Berfrois

On the Flying Time

On the Flying Time

Presentism—the notion that everything that exists is only what can and does exist right now—is countered in metaphysics by eternalism: the idea that time is not a process but a dimension, and in that dimension all reference points have equal validity, and thus all time, past, present, and future, exists at once, extending (like space) in all directions.

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A Gosse in Woolf’s Clothing by Andre Gerard

A Gosse in Woolf’s Clothing by Andre Gerard

On May 31, two weeks after his death, and the day before Orlando was sent to the printer, Woolf noted his death as follows: “Gosse is dead, & I am half reconciled to him by their saying in the papers that he chose to risk a dangerous operation rather...

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Remembering St. Geraud

Remembering St. Geraud

From The New Yorker: When word came again, last week, that Knott had died, no one knew quite whether to believe it. Death makes deniers of us all, but in Knott’s case we had good reason to trust our instinctive disbelief. This time, unfortunately, the facts were unrelenting: on...

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Ludmilla Petrushevskaya, Living Classic

Ludmilla Petrushevskaya, Living Classic

Ludmilla Petrushevskaya in 2009. Photograph by David Shankbone From The Nation: We are likely to hear a lot more of this woman. Some October, perhaps, from the Nobel Prize committee. She certainly has the stature. Translated into many languages, the winner of multiple major awards, not only is she...

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Will Rees on Federico Campagna

Will Rees on Federico Campagna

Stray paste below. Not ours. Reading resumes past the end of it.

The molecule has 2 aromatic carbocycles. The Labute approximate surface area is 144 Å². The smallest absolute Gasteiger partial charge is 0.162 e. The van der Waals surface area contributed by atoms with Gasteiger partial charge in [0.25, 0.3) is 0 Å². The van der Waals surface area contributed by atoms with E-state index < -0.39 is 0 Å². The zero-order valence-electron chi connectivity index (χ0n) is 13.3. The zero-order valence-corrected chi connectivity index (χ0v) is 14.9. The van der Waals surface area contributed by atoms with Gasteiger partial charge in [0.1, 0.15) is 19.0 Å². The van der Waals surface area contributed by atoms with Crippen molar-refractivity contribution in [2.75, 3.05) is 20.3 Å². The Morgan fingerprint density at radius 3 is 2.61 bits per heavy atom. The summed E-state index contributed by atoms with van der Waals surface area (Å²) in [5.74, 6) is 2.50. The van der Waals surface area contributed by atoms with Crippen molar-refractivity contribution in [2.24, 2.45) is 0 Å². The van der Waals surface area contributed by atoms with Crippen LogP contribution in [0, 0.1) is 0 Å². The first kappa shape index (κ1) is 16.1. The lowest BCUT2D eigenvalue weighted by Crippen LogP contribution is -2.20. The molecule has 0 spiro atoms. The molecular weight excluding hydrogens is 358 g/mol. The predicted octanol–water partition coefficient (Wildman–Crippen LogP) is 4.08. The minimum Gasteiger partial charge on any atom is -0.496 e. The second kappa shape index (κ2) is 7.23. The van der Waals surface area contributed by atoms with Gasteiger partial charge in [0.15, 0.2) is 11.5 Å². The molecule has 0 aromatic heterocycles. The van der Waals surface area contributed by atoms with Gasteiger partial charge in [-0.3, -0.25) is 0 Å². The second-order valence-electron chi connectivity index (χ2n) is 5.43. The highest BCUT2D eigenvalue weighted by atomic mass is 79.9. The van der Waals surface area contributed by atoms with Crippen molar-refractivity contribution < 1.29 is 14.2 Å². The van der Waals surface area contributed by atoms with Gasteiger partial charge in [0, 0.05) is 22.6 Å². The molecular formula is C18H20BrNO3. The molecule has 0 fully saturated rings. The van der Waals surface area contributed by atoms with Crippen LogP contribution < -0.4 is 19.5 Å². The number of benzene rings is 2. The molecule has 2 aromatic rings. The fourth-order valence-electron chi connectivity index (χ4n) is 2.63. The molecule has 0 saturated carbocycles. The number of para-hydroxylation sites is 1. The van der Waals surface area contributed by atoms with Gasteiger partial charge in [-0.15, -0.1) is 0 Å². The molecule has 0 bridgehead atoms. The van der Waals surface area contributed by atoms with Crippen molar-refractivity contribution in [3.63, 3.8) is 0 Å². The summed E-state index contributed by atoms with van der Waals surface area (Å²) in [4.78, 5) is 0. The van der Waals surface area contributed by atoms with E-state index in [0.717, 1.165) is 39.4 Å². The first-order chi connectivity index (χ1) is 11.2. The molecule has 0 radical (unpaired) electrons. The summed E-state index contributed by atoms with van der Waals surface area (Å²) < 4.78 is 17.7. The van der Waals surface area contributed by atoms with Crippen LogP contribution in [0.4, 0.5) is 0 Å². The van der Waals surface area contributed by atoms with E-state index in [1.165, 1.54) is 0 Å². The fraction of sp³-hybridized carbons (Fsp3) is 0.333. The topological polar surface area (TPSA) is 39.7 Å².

There is an oft-ignored detail about Nietzsche’s story of the madman in the marketplace: the good townspeople who aren’t ready to receive the news of God’s death aren’t Christians — they’re atheists. Today’s marketplace is no longer the town square; it’s the hyper-connected virtual world of global commerce.

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Carolyn Guertin’s Cyberfeminism

Carolyn Guertin’s Cyberfeminism

Androla in Labyrinth, Shusei Nagaoka, 1984. Image via by Carolyn Guertin For many the term postfeminist might call to mind the vanilla pleasures of metrosexuality, webcams, online soaps, and blog culture, but, for me, a 40-something cyberfeminist scholar, curator and some time activist, the politically-minded feminist texts I work...

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Bishop to Lowell

Bishop to Lowell

Elizabeth Bishop’s most impactful letter of the summer of 1947 was the first substantive one she ever wrote to Robert Lowell. Written from Cape Breton, Nova Scotia on August 14, that first real letter of the poets’ storied epistolary friendship begins with a parenthetical aside that nods to their...

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Maglifting Jenny Diski’s shoplifting book review

Maglifting Jenny Diski’s shoplifting book review